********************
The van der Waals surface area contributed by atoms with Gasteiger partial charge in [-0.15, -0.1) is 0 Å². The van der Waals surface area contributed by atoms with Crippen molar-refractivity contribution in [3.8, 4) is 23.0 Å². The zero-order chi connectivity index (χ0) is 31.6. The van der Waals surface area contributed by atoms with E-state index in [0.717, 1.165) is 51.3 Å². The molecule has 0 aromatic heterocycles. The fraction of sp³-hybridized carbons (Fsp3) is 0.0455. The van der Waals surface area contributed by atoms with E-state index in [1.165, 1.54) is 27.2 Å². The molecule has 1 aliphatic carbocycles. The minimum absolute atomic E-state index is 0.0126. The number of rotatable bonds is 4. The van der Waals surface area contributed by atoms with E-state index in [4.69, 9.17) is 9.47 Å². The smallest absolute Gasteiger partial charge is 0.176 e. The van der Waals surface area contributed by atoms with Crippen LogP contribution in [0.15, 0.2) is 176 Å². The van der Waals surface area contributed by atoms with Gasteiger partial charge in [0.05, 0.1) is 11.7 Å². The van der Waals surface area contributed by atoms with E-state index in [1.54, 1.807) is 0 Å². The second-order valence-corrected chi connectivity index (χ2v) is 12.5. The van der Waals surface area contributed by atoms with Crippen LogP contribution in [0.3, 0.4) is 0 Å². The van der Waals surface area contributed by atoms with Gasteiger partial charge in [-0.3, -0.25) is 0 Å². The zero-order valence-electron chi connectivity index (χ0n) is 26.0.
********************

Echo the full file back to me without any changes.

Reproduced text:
The van der Waals surface area contributed by atoms with Gasteiger partial charge in [-0.15, -0.1) is 0 Å². The van der Waals surface area contributed by atoms with Crippen molar-refractivity contribution in [3.8, 4) is 23.0 Å². The zero-order chi connectivity index (χ0) is 31.6. The van der Waals surface area contributed by atoms with E-state index in [0.717, 1.165) is 51.3 Å². The molecule has 0 aromatic heterocycles. The fraction of sp³-hybridized carbons (Fsp3) is 0.0455. The van der Waals surface area contributed by atoms with E-state index in [1.165, 1.54) is 27.2 Å². The molecule has 1 aliphatic carbocycles. The minimum absolute atomic E-state index is 0.0126. The number of rotatable bonds is 4. The van der Waals surface area contributed by atoms with E-state index in [4.69, 9.17) is 9.47 Å². The smallest absolute Gasteiger partial charge is 0.176 e. The van der Waals surface area contributed by atoms with Crippen LogP contribution in [0.15, 0.2) is 176 Å². The van der Waals surface area contributed by atoms with Gasteiger partial charge in [0.05, 0.1) is 11.7 Å². The van der Waals surface area contributed by atoms with E-state index in [1.54, 1.807) is 0 Å². The second-order valence-corrected chi connectivity index (χ2v) is 12.5. The van der Waals surface area contributed by atoms with Crippen LogP contribution in [0.3, 0.4) is 0 Å². The van der Waals surface area contributed by atoms with Gasteiger partial charge in [-0.3, -0.25) is 0 Å². The zero-order valence-electron chi connectivity index (χ0n) is 26.0.